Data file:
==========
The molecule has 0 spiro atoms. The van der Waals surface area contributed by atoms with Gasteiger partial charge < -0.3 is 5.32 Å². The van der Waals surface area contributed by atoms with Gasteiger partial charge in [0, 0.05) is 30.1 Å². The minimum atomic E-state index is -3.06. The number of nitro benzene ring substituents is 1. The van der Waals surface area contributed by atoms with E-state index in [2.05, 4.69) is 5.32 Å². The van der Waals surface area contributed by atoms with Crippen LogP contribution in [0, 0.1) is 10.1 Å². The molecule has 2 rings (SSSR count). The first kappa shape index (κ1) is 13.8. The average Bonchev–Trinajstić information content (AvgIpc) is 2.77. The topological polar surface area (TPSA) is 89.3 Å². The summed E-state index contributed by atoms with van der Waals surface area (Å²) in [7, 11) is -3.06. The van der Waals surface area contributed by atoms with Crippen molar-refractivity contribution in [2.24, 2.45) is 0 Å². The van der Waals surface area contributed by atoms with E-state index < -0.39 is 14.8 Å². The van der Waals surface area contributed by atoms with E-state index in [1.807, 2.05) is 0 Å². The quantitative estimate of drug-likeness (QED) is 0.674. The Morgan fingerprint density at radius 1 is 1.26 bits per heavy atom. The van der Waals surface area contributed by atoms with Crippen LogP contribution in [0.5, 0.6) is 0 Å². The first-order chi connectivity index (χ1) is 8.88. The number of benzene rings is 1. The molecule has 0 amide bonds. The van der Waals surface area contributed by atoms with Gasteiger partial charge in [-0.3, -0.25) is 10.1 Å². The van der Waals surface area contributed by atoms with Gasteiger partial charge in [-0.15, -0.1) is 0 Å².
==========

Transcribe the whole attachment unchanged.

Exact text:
The molecule has 0 spiro atoms. The van der Waals surface area contributed by atoms with Gasteiger partial charge < -0.3 is 5.32 Å². The van der Waals surface area contributed by atoms with Gasteiger partial charge in [0, 0.05) is 30.1 Å². The minimum atomic E-state index is -3.06. The number of nitro benzene ring substituents is 1. The van der Waals surface area contributed by atoms with E-state index in [2.05, 4.69) is 5.32 Å². The van der Waals surface area contributed by atoms with Crippen LogP contribution in [0, 0.1) is 10.1 Å². The molecule has 2 rings (SSSR count). The first kappa shape index (κ1) is 13.8. The average Bonchev–Trinajstić information content (AvgIpc) is 2.77. The topological polar surface area (TPSA) is 89.3 Å². The summed E-state index contributed by atoms with van der Waals surface area (Å²) in [7, 11) is -3.06. The van der Waals surface area contributed by atoms with Crippen molar-refractivity contribution in [2.24, 2.45) is 0 Å². The van der Waals surface area contributed by atoms with E-state index < -0.39 is 14.8 Å². The van der Waals surface area contributed by atoms with E-state index in [1.807, 2.05) is 0 Å². The quantitative estimate of drug-likeness (QED) is 0.674. The Morgan fingerprint density at radius 1 is 1.26 bits per heavy atom. The van der Waals surface area contributed by atoms with Crippen LogP contribution in [0.5, 0.6) is 0 Å². The first-order chi connectivity index (χ1) is 8.88. The number of benzene rings is 1. The molecule has 0 amide bonds. The van der Waals surface area contributed by atoms with Gasteiger partial charge in [-0.3, -0.25) is 10.1 Å². The van der Waals surface area contributed by atoms with Gasteiger partial charge in [-0.15, -0.1) is 0 Å².